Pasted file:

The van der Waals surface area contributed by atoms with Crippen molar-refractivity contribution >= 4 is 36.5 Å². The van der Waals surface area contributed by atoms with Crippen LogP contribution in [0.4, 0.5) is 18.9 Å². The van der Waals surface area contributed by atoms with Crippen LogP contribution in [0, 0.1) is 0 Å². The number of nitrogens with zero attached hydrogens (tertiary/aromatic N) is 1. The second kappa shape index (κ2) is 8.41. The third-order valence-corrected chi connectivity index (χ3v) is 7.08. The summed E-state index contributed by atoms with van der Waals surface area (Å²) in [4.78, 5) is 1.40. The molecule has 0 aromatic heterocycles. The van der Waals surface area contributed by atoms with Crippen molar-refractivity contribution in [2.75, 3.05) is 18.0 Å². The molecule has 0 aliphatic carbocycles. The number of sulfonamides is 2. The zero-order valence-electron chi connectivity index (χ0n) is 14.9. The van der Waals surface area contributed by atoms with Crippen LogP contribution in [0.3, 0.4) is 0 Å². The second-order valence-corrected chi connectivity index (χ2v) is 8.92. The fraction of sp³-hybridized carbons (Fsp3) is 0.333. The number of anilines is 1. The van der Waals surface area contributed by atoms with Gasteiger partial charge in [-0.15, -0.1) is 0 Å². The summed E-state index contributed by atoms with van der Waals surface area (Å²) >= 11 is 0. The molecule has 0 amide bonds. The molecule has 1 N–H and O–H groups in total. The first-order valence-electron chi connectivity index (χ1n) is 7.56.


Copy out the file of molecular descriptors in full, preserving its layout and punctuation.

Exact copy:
The van der Waals surface area contributed by atoms with Crippen molar-refractivity contribution >= 4 is 36.5 Å². The van der Waals surface area contributed by atoms with Crippen LogP contribution in [0.4, 0.5) is 18.9 Å². The van der Waals surface area contributed by atoms with Crippen LogP contribution in [0, 0.1) is 0 Å². The number of nitrogens with zero attached hydrogens (tertiary/aromatic N) is 1. The second kappa shape index (κ2) is 8.41. The third-order valence-corrected chi connectivity index (χ3v) is 7.08. The summed E-state index contributed by atoms with van der Waals surface area (Å²) in [4.78, 5) is 1.40. The molecule has 0 aromatic heterocycles. The van der Waals surface area contributed by atoms with Crippen molar-refractivity contribution in [2.75, 3.05) is 18.0 Å². The molecule has 0 aliphatic carbocycles. The number of sulfonamides is 2. The zero-order valence-electron chi connectivity index (χ0n) is 14.9. The van der Waals surface area contributed by atoms with Crippen LogP contribution in [0.3, 0.4) is 0 Å². The second-order valence-corrected chi connectivity index (χ2v) is 8.92. The fraction of sp³-hybridized carbons (Fsp3) is 0.333. The number of anilines is 1. The van der Waals surface area contributed by atoms with Gasteiger partial charge in [-0.15, -0.1) is 0 Å². The summed E-state index contributed by atoms with van der Waals surface area (Å²) >= 11 is 0. The molecule has 0 amide bonds. The molecule has 1 N–H and O–H groups in total. The first-order valence-electron chi connectivity index (χ1n) is 7.56.